Physicians initiating peer review litigation should be careful of two issues involving attorney’s fees. First, Section 42 USC 11113 of the Health Care Quality Improvement Act provides that hospitals may recover attorney’s fees from physicians who file frivolous or bad faith claims.
Second, sometimes the application for medical staff privileges contains clauses providing the immunity to the peer review participants and/or providing that the physician applicant will reimburse attorneys fees in the event of an unsuccessful credentialing dispute. In Adeduntan vs. Hospital Authority of Clark County the United States District Court for the Middle of District of Georgia found that a physician who was unsuccessful in prosecuting a peer review action against the Hospital Authority, Athens Regional Medical Center, and several physicians involved in the peer review process was required to reimburse the hospital and those physicians for their attorneys fees.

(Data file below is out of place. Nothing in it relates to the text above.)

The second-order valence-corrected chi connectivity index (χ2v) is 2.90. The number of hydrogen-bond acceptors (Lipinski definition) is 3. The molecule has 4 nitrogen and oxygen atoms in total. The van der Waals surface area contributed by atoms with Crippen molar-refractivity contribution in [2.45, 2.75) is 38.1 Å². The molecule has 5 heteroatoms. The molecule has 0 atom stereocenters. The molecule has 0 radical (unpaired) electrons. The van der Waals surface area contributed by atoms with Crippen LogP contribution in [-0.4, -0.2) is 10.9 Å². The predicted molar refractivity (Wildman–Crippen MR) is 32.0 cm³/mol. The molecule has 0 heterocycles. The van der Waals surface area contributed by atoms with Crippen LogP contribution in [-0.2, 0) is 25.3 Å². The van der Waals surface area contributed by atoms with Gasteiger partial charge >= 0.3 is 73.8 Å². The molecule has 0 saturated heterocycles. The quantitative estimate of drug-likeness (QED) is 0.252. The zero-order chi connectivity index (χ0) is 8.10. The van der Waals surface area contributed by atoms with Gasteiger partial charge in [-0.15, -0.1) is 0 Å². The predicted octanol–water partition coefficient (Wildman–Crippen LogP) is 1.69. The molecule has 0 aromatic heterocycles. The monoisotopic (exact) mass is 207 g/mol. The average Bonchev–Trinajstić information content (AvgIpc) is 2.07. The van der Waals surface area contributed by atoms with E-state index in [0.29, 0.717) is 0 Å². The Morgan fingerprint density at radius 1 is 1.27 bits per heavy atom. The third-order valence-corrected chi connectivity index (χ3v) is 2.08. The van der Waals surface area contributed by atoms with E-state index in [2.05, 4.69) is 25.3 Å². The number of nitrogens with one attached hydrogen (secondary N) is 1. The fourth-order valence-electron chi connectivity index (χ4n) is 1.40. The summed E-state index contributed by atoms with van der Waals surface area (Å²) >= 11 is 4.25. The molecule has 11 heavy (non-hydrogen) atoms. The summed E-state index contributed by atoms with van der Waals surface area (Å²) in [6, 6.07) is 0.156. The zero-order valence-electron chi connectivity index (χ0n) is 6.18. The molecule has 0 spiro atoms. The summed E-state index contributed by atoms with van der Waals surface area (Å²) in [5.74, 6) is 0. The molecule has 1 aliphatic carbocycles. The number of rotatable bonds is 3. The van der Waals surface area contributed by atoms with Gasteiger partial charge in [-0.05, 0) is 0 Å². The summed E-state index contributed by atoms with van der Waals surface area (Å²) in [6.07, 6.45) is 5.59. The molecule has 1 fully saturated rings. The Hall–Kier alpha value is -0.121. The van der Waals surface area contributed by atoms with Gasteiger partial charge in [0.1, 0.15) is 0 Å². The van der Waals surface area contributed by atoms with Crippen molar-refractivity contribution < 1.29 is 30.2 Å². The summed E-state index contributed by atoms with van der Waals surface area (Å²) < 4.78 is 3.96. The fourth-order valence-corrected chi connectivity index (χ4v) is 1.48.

This presents a dilemma for medical staff members. The application should be a four man process approved by the medical staff as part of the medical staff by-laws that will require individual medical staff members to reimburse the hospital for the attorney’s fees in the event of a dispute? Should there be some condition so that only frivolous lawsuits would generate reimbursement obligations? If the medical staff by-laws require individual physicians to reimburse attorneys fees when they lose a credentialing, should they be able to recover attorney’s fees when they win a credentialing case? The opinion in the Adeduntan case is attached in the link below.